The politician responsible for boosting the Birmingham economy has warned that high street spending is slumping at unprecedented levels.

Neville Summerfield, city council cabinet member for regeneration, said he was “deeply concerned” about the recession, which he expects to deepen.

Coun Summerfield (Con Brandwood), a businessman who owns a florist shop in Kings Heath, said it was as if “everyone’s purse has been emptied”.

He told the regeneration scrutiny committee: “I have seen retail trade collapse extraordinarily in a way that has never happened before.

“People are saying it will be all over soon, but I don’t think we have seen the worst yet. We just have to position ourselves as a council the best we can.”

However, Coun Summerfield remained unexpectedly up-beat about the city’s major development plans.

In sharp contrast to Government expectations, which predict that the professional services sector will suffer particularly badly in this recession, he insisted 2008 would be an “exceptional year” for the opening of new high-quality offices in Birmingham.

“It’s not all doom and gloom, there is a lot in the pipeline," he added. “There is optimism and a lot of private sector schemes are going through."

Major office schemes under construction include:
• 45 Church Street – 124,000 sq ft.
• Eleven Brindleyplace – 107,000 sq ft due for completion in January.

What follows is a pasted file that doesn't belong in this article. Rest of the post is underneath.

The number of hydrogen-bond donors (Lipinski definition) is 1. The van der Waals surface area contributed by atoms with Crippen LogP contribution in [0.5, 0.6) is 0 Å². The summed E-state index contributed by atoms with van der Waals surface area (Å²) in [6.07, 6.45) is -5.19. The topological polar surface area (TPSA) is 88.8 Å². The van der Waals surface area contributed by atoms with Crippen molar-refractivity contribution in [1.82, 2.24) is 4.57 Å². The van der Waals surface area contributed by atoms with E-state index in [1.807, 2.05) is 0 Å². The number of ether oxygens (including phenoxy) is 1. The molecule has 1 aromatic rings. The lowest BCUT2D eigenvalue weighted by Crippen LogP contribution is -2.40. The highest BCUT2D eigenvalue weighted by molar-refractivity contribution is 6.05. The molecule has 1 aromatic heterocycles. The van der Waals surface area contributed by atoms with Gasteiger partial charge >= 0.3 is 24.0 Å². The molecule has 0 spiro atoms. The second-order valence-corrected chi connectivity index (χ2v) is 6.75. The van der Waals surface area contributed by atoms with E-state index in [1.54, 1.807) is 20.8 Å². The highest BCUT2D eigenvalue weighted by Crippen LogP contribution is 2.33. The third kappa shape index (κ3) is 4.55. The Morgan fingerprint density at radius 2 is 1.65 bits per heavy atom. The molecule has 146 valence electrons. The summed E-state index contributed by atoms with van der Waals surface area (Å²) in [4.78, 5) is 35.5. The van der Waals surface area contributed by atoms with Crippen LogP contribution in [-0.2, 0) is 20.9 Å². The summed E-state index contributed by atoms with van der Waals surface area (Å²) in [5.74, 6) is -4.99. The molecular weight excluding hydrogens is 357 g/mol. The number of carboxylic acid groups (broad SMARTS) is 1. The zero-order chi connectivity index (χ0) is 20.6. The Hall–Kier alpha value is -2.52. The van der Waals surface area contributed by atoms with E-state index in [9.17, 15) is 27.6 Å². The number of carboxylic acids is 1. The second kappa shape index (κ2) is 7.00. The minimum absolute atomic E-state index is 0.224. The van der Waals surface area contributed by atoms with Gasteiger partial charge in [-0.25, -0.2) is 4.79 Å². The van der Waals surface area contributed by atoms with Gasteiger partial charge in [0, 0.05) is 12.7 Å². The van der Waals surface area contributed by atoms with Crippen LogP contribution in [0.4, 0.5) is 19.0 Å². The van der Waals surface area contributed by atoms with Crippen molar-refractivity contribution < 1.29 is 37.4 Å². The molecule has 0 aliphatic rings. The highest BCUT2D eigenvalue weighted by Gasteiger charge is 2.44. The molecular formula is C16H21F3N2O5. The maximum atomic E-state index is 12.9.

• Snowhill – 575,000 sq ft, of which half is pre-let to KPMG and Barclays Bank.
• Calthorpe House – 105,000 sq ft, due for completion in March.
• The Cube – 110,000 sq ft due for completion Spring 2010, with half pre-let to the Highways Agency.

Projects where work is yet to start, include the £150 million British Land Tower in Colmore Row and a £70 million scheme to redevelop the former Bank of England building in Temple Row.

Coun Summerfield did not dwell on the failure of private investors to let all of the Grade A office space completed in the past two years.

He told the committee he did not have any figures on the proportion of vacant office accommodation in Birmingham.

But a written report in his name pointed out that Colmore Plaza, a 310,000 sq ft scheme, completed earlier this year, is only partly occupied.

Baskerville House, the redevelopment and expansion of a 1930s building in Centenary Square, has been heavily promoted by the council but developers Targetfollow have let only 45 per cent of the space since the beginning of the year.

The report added: “The global banking crisis will have repercussions for investment plans and an economic recession will have its impact on investment activity. Looking towards the future, our task will be to identify and exploit all opportunities that emerge and ensure in collaboration with our partners that we are positioned to take advantage of the upswing in activity that will emerge in due course.”

Scrutiny committee member Coun Phil Parkin (Con Sutton Trinity) was not convinced: “We are living in a different world economically. There are terrible predictions that the West Midlands is going to lose 180,000 jobs and the feeling I get is that things are going to be bad,” he warned.